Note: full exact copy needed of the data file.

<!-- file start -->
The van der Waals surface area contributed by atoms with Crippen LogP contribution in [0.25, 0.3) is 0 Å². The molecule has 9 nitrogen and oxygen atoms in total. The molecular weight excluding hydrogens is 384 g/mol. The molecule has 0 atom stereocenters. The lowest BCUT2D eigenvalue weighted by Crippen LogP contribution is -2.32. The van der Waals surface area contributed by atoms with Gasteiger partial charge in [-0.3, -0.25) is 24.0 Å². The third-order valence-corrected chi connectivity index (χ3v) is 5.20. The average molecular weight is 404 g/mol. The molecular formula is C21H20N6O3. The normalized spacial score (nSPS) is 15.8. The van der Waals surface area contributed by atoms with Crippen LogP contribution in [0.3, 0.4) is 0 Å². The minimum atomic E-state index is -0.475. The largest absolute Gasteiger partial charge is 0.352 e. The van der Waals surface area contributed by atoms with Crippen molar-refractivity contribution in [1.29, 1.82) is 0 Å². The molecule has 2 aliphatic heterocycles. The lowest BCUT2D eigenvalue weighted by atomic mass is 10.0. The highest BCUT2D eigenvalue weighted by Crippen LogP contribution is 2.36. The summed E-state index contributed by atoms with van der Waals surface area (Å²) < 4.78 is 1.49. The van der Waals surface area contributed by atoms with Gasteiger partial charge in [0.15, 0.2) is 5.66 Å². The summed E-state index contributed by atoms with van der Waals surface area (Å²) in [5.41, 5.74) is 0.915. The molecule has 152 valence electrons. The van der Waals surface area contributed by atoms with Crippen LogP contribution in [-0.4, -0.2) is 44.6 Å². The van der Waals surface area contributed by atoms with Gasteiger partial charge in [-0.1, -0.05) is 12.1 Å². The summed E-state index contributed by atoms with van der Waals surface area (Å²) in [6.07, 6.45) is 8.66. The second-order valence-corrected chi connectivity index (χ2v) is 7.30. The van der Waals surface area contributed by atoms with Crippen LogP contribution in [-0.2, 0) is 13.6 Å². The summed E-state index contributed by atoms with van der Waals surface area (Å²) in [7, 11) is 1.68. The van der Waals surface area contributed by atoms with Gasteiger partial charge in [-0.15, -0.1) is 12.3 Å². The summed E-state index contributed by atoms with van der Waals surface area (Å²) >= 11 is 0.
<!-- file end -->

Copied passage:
The van der Waals surface area contributed by atoms with Crippen LogP contribution in [0.25, 0.3) is 0 Å². The molecule has 9 nitrogen and oxygen atoms in total. The molecular weight excluding hydrogens is 384 g/mol. The molecule has 0 atom stereocenters. The lowest BCUT2D eigenvalue weighted by Crippen LogP contribution is -2.32. The van der Waals surface area contributed by atoms with Gasteiger partial charge in [-0.3, -0.25) is 24.0 Å². The third-order valence-corrected chi connectivity index (χ3v) is 5.20. The average molecular weight is 404 g/mol. The molecular formula is C21H20N6O3. The normalized spacial score (nSPS) is 15.8. The van der Waals surface area contributed by atoms with Crippen LogP contribution in [0.3, 0.4) is 0 Å². The minimum atomic E-state index is -0.475. The largest absolute Gasteiger partial charge is 0.352 e. The van der Waals surface area contributed by atoms with Crippen molar-refractivity contribution in [1.29, 1.82) is 0 Å². The molecule has 2 aliphatic heterocycles. The lowest BCUT2D eigenvalue weighted by atomic mass is 10.0. The highest BCUT2D eigenvalue weighted by Crippen LogP contribution is 2.36. The summed E-state index contributed by atoms with van der Waals surface area (Å²) < 4.78 is 1.49. The van der Waals surface area contributed by atoms with Gasteiger partial charge in [0.15, 0.2) is 5.66 Å². The summed E-state index contributed by atoms with van der Waals surface area (Å²) in [5.41, 5.74) is 0.915. The molecule has 152 valence electrons. The van der Waals surface area contributed by atoms with Crippen LogP contribution in [-0.4, -0.2) is 44.6 Å². The van der Waals surface area contributed by atoms with Gasteiger partial charge in [-0.1, -0.05) is 12.1 Å². The summed E-state index contributed by atoms with van der Waals surface area (Å²) in [6.07, 6.45) is 8.66. The second-order valence-corrected chi connectivity index (χ2v) is 7.30. The van der Waals surface area contributed by atoms with Crippen LogP contribution in [-0.2, 0) is 13.6 Å². The summed E-state index contributed by atoms with van der Waals surface area (Å²) in [7, 11) is 1.68. The van der Waals surface area contributed by atoms with Gasteiger partial charge in [-0.15, -0.1) is 12.3 Å². The summed E-state index contributed by atoms with van der Waals surface area (Å²) >= 11 is 0.